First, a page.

Misclassification of employees as interns resulted in a Boston-based private equity fund and two of its executives receiving citations totaling $550,187 for violating Massachusetts wage and hour laws, the Massachusetts Attorney General’s Office announced last month.
An investigation of the firm, Search Fund Accelerator, began after the Attorney General’s Office received an anonymous complaint from an employee.
Search Fund Accelerator hired more than 180 unpaid interns over a 22-month period from July 2015 to May 2017 compared to 12 known paid employees, according to the Attorney General’s Office. Many of the interns worked more than 30 hours per week, performed duties similar to those performed by paid employees and did not receive school credit for their work. In many companies, interns are seen as a valuable source of contingent labor and often converted on a temp-to-perm basis.
“This private equity firm should have paid its employees, but instead treated them like unpaid interns,” Attorney General Maura Healey said in a statement.
In Massachusetts, intern programs must be associated with an educational institution and they must meet a six-part test:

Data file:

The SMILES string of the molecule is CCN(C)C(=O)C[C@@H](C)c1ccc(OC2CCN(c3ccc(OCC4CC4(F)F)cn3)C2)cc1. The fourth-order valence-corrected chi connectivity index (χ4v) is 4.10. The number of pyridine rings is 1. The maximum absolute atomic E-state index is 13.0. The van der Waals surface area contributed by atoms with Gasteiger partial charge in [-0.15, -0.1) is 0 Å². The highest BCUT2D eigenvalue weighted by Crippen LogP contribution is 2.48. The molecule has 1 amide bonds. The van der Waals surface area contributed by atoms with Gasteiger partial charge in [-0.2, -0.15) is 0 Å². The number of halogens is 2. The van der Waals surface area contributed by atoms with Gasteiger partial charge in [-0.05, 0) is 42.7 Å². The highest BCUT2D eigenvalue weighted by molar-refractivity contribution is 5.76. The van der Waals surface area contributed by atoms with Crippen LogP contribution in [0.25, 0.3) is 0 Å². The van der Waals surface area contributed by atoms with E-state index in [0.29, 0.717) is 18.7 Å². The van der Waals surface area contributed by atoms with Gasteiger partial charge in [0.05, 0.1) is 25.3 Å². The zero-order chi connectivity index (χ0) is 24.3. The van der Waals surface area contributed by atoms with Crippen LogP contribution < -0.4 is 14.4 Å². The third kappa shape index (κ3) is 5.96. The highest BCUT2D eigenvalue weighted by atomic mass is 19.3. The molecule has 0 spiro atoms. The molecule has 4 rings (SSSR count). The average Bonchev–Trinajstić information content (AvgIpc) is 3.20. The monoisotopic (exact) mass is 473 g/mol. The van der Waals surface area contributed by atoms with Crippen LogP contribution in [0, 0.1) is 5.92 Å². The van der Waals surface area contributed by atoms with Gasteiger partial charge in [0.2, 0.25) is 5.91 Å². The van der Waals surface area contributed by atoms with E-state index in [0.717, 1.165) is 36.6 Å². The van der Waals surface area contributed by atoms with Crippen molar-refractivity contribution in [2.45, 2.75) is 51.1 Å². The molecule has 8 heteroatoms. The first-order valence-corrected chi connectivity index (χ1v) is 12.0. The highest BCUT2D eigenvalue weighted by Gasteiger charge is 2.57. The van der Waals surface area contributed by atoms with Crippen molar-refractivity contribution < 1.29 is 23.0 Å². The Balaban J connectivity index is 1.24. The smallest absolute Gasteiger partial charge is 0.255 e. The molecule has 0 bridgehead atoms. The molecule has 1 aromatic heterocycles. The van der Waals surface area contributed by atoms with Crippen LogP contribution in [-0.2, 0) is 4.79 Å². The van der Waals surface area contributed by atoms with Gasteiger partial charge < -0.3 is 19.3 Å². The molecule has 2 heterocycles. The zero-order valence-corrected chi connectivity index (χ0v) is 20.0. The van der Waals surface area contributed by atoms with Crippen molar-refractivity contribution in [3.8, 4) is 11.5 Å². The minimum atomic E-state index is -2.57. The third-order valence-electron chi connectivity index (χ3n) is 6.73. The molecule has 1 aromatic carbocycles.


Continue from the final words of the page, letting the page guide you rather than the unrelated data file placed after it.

- Is similar to that which would be given in an educational environment, even though it includes actual operation of the employer’s facilities.
- Is for the benefit of the intern.
- Does not displace regular employees, but the intern works under close supervision of existing staff.
- Provides the employer with no immediate advantage from the activities of the intern; and on occasion its operations may actually be impeded.
- Does not entitle the intern to a job at the conclusion of the training period.
- Is based on a mutual understanding between the employer and the intern that the trainee is not entitled to wages for the time spent in training.”
The Attorney General’s Office also noted that Search Fund Accelerator did not maintain accurate timekeeping records for its employees.
Under the citations, former and current employees will receive between $20 and $13,341 with the average worker receiving just over $2,100.
The Attorney General’s Office also noted that individuals may volunteer for nonprofit organizations and government agencies as long as certain conditions are met, such as the activity should be less than full-time, should not displace regular employees and must be offered freely without pressure or coercion.
State and federal laws on interns can differ. Employment law attorney David Kushner writes in an article that the federal government recently changes how it classifies interns, but employers should still tread carefully.